In defeating the interim government and its army, the RPF ended the genocide. At the same time, its troops committed grave violations of international humanitarian law by attacking and killing unarmed civilians. Unlike the genocidal authorities who undertook a complex campaign involving all the machinery of the state and aiming to involve all Hutu citizens, the RPF ran a straightforward military campaign where civilians generally provided only information or support services.
The RPF permitted its soldiers to kill persons whom they took to be Interahamwe or other supposed participants in the genocide. They killed some in the course of their military advance, but they executed most in the days and weeks after combat had finished. They selected the victims from among civilians grouped in camps, sometimes relying on accusations by survivors, sometimes on their own interrogations. They executed some persons apparently because they were linkedwith parties opposed to the RPF or showed potential for becoming political leaders rather than because they were thought guilty of involvement in the genocide.
In a number of places, such as in the communes of Ntyazo, Mukingi and Runda, RPF soldiers massacred unarmed civilians, many of them women and children, who had assembled for a meeting on their orders. The people were told to come to receive food or to be given instructions or to gather before being transported to another site. The RPF soldiers also massacred several hundred people in the Byumba stadium in mid-April.
In a series of raids in Kigali in early April, RPF soldiers killed dozens of political and military leaders, many of them past government employees or persons close to Habyarimanas political party. They killed family members, including women and children, in a number of these cases.
The RPF was commonly acknowledged by military experts to be a highly disciplined force, with clear lines of command and adequate communication. Although it may have become less disciplined during the months of the genocide due to the incorporation of new recruits, RPF commanding officers like General Paul Kagame maintained the authority necessary to ensure compliance with their orders. The crimes committed by RPF soldiers were so systematic and widespread and took place over so long a period of time that commanding officers must have been aware of them. Even if they did not specifically order these practices, in most cases they did not halt them and punish those responsible.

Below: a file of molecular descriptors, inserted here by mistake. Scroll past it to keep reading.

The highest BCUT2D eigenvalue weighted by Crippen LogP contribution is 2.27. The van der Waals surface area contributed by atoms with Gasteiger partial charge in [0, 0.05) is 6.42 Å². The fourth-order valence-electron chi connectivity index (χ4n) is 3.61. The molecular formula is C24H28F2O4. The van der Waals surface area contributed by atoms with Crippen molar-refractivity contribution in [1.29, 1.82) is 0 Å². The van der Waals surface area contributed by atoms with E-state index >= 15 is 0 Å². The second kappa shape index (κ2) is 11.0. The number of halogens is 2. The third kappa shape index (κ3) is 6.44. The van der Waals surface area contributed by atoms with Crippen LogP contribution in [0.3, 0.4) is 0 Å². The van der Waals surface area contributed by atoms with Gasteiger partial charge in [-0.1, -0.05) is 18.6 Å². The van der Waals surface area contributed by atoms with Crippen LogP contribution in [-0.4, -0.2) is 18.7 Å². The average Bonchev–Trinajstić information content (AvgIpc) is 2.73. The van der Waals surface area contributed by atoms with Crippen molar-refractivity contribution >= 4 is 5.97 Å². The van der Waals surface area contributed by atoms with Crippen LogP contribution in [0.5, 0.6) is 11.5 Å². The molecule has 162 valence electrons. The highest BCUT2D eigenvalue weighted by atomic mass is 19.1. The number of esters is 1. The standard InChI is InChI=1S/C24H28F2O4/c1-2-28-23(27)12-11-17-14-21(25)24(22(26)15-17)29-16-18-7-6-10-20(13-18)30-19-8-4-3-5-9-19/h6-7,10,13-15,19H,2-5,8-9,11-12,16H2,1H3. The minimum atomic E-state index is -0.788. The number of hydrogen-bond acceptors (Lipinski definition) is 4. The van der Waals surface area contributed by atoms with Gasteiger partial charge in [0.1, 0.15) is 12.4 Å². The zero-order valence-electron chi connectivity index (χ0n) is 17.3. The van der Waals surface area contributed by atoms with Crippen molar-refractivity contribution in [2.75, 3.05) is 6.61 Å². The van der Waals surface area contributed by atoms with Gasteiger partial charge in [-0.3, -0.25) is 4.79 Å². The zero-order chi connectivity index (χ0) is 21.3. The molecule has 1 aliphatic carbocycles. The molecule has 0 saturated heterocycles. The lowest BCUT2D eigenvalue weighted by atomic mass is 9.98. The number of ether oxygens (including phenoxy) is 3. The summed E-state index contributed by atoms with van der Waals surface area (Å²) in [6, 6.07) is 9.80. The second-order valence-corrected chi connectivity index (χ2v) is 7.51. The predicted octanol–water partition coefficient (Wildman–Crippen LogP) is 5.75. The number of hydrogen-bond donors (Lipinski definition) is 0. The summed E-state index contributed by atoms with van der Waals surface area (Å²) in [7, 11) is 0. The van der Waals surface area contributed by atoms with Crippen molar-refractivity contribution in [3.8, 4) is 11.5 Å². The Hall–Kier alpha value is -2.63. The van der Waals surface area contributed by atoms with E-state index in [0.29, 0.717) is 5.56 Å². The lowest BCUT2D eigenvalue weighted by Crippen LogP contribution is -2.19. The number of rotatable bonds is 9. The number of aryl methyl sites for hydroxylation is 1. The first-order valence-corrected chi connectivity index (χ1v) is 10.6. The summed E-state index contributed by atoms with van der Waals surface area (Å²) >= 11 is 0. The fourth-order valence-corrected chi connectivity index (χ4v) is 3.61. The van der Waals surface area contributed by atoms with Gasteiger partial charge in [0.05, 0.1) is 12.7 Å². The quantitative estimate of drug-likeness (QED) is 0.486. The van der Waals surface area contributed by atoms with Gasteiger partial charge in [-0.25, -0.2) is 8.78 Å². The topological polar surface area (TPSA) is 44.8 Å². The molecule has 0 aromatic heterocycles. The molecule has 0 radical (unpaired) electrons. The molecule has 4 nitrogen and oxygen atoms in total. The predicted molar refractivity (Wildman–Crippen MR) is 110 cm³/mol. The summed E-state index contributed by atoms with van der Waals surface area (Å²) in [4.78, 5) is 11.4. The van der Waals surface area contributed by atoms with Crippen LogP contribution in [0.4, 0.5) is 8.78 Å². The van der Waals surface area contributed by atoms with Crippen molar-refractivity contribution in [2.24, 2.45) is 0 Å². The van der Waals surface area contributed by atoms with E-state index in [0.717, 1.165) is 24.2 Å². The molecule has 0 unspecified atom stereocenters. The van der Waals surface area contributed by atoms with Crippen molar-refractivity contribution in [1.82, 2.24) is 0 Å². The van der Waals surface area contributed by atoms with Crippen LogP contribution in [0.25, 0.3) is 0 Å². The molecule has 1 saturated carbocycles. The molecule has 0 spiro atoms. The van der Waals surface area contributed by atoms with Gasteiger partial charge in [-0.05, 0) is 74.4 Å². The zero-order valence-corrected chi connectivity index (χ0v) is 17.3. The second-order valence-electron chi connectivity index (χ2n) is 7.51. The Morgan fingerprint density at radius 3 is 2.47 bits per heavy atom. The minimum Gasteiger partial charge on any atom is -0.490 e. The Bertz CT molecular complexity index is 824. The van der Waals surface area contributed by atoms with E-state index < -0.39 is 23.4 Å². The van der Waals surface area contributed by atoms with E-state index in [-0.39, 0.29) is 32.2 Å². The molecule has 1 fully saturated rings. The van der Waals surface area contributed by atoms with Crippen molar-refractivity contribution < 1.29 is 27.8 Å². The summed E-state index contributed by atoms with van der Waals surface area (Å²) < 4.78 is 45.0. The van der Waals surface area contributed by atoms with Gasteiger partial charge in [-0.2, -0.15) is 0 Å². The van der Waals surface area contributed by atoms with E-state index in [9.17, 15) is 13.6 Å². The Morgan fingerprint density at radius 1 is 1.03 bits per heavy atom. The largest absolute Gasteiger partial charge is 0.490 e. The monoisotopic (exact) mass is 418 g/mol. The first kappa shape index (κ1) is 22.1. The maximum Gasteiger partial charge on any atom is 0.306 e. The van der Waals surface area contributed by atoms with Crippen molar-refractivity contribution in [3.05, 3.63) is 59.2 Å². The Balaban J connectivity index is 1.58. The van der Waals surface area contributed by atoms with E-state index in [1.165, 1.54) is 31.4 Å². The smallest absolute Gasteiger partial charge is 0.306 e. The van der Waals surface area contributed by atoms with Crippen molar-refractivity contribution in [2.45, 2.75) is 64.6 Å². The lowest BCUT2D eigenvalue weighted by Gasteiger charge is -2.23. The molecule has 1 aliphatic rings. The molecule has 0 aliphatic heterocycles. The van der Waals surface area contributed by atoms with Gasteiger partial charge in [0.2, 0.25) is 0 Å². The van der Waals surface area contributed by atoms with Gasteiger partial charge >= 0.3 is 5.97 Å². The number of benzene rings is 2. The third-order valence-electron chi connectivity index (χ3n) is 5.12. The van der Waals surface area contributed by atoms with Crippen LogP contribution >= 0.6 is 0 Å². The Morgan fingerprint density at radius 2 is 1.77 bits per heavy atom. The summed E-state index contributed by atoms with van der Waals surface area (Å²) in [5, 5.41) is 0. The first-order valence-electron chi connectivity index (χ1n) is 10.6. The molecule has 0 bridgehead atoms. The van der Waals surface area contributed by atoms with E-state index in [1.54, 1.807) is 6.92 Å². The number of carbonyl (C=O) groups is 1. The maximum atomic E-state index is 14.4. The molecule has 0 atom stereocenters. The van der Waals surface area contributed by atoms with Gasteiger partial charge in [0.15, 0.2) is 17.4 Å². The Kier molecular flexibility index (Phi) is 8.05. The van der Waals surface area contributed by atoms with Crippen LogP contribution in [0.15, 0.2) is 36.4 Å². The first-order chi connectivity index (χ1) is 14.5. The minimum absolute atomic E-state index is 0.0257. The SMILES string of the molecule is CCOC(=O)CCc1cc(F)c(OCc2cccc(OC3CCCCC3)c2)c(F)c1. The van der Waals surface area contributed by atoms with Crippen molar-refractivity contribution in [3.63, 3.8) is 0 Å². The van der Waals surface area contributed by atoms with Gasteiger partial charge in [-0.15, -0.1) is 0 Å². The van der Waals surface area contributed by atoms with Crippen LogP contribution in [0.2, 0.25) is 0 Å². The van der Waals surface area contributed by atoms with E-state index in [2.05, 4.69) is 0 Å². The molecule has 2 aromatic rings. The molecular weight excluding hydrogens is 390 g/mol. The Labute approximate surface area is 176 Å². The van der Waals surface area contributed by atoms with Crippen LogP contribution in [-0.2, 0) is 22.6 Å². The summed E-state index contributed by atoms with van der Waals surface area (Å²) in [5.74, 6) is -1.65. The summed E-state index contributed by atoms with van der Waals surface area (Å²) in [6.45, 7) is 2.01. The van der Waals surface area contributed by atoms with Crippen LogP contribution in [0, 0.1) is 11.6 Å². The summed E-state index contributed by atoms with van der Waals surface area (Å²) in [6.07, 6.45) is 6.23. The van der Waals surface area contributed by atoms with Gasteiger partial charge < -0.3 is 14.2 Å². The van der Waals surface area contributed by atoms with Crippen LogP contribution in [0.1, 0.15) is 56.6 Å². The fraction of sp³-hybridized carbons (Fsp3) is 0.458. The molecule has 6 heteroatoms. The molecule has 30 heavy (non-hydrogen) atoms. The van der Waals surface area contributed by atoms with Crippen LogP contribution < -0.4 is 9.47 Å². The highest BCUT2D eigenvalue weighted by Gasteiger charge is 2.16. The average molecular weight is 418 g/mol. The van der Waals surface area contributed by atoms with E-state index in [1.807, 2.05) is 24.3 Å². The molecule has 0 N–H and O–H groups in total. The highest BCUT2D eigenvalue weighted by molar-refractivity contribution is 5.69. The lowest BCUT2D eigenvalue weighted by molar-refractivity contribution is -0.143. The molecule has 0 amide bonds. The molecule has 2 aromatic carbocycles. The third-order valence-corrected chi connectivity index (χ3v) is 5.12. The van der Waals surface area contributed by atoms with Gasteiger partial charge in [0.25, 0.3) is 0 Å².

In early November 1994, the RPF reported that it had arrested twenty-five soldiers for capital crimes, eight of them accused of killing civilians between June and August 1994 and by the end of the year military prosecutors had supposedly completed investigations in some twenty such cases. One major, one corporal and four soldiers indicted for these crimes were tried and convicted in 1997 and 1998. The major was sentenced to life in prison and the others to imprisonment for terms ranging from two to five years.
After some early but limited reports of killings by the RPF, the first substantial charges against RPF forces were made by Robert Gersony, a consultant to the U.N. High Commissioner for Refugees. After interviewing hundreds of Rwandans inside and outside the country in July and August 1994, he concluded that the RPF had engaged in widespread and systematic slaughter of unarmed civilians. In September 1994, the U.N., in agreement with the U.S. and perhaps others, agreed to suppress the report but demanded that the RPF halt the killings. The number of killings declined markedly after September in the face of this international pressure.